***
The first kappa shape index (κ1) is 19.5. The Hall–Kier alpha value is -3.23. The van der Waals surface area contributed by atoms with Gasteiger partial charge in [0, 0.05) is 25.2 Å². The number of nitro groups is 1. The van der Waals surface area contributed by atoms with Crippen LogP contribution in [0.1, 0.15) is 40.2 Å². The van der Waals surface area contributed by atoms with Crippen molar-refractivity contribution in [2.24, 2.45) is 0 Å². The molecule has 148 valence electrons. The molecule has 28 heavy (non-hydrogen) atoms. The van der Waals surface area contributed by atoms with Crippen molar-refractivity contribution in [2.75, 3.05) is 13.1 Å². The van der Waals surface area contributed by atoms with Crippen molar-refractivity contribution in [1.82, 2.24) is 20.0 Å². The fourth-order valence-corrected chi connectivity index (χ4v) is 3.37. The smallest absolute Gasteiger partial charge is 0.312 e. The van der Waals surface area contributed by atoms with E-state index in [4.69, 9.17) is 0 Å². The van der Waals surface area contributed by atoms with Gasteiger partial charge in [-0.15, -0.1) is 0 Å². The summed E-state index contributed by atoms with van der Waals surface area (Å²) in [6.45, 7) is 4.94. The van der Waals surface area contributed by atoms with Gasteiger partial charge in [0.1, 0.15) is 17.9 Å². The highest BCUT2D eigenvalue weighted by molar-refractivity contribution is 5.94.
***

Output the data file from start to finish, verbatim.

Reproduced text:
The first kappa shape index (κ1) is 19.5. The Hall–Kier alpha value is -3.23. The van der Waals surface area contributed by atoms with Gasteiger partial charge in [0, 0.05) is 25.2 Å². The number of nitro groups is 1. The van der Waals surface area contributed by atoms with Crippen LogP contribution in [0.1, 0.15) is 40.2 Å². The van der Waals surface area contributed by atoms with Crippen molar-refractivity contribution in [2.24, 2.45) is 0 Å². The molecule has 148 valence electrons. The molecule has 28 heavy (non-hydrogen) atoms. The van der Waals surface area contributed by atoms with Crippen molar-refractivity contribution in [2.75, 3.05) is 13.1 Å². The van der Waals surface area contributed by atoms with Crippen molar-refractivity contribution in [1.82, 2.24) is 20.0 Å². The fourth-order valence-corrected chi connectivity index (χ4v) is 3.37. The smallest absolute Gasteiger partial charge is 0.312 e. The van der Waals surface area contributed by atoms with E-state index in [4.69, 9.17) is 0 Å². The van der Waals surface area contributed by atoms with Gasteiger partial charge in [-0.15, -0.1) is 0 Å². The summed E-state index contributed by atoms with van der Waals surface area (Å²) in [6.45, 7) is 4.94. The van der Waals surface area contributed by atoms with Gasteiger partial charge in [0.1, 0.15) is 17.9 Å². The highest BCUT2D eigenvalue weighted by molar-refractivity contribution is 5.94.